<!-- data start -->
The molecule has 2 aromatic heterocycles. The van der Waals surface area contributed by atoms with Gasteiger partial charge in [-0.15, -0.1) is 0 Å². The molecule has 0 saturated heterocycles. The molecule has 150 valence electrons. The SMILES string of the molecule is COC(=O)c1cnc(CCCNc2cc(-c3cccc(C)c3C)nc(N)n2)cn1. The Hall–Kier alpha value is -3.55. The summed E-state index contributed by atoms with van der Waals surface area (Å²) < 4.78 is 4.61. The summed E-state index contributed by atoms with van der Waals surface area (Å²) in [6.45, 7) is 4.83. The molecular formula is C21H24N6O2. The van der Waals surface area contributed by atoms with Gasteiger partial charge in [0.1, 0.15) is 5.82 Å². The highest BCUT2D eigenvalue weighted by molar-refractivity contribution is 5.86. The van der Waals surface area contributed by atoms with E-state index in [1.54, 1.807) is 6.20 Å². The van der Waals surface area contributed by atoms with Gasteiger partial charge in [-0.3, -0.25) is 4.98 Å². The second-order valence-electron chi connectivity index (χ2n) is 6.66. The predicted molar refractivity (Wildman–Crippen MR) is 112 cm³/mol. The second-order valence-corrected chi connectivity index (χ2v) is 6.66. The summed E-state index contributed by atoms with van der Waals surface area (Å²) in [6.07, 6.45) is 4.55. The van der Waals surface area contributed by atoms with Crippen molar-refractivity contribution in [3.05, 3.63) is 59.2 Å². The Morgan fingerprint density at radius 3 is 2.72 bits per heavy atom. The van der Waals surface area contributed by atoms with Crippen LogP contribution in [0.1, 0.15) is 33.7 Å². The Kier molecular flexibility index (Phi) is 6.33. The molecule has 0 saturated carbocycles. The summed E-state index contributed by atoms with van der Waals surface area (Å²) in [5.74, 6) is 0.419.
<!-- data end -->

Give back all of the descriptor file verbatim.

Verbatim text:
The molecule has 2 aromatic heterocycles. The van der Waals surface area contributed by atoms with Gasteiger partial charge in [-0.15, -0.1) is 0 Å². The molecule has 0 saturated heterocycles. The molecule has 150 valence electrons. The SMILES string of the molecule is COC(=O)c1cnc(CCCNc2cc(-c3cccc(C)c3C)nc(N)n2)cn1. The Hall–Kier alpha value is -3.55. The summed E-state index contributed by atoms with van der Waals surface area (Å²) < 4.78 is 4.61. The summed E-state index contributed by atoms with van der Waals surface area (Å²) in [6.45, 7) is 4.83. The molecular formula is C21H24N6O2. The van der Waals surface area contributed by atoms with Gasteiger partial charge in [0.1, 0.15) is 5.82 Å². The highest BCUT2D eigenvalue weighted by molar-refractivity contribution is 5.86. The van der Waals surface area contributed by atoms with E-state index in [1.54, 1.807) is 6.20 Å². The van der Waals surface area contributed by atoms with Gasteiger partial charge in [-0.3, -0.25) is 4.98 Å². The second-order valence-electron chi connectivity index (χ2n) is 6.66. The predicted molar refractivity (Wildman–Crippen MR) is 112 cm³/mol. The second-order valence-corrected chi connectivity index (χ2v) is 6.66. The summed E-state index contributed by atoms with van der Waals surface area (Å²) in [6.07, 6.45) is 4.55. The van der Waals surface area contributed by atoms with Crippen molar-refractivity contribution in [3.05, 3.63) is 59.2 Å². The Morgan fingerprint density at radius 3 is 2.72 bits per heavy atom. The van der Waals surface area contributed by atoms with Crippen LogP contribution in [0.1, 0.15) is 33.7 Å². The Kier molecular flexibility index (Phi) is 6.33. The molecule has 0 saturated carbocycles. The summed E-state index contributed by atoms with van der Waals surface area (Å²) in [5.74, 6) is 0.419.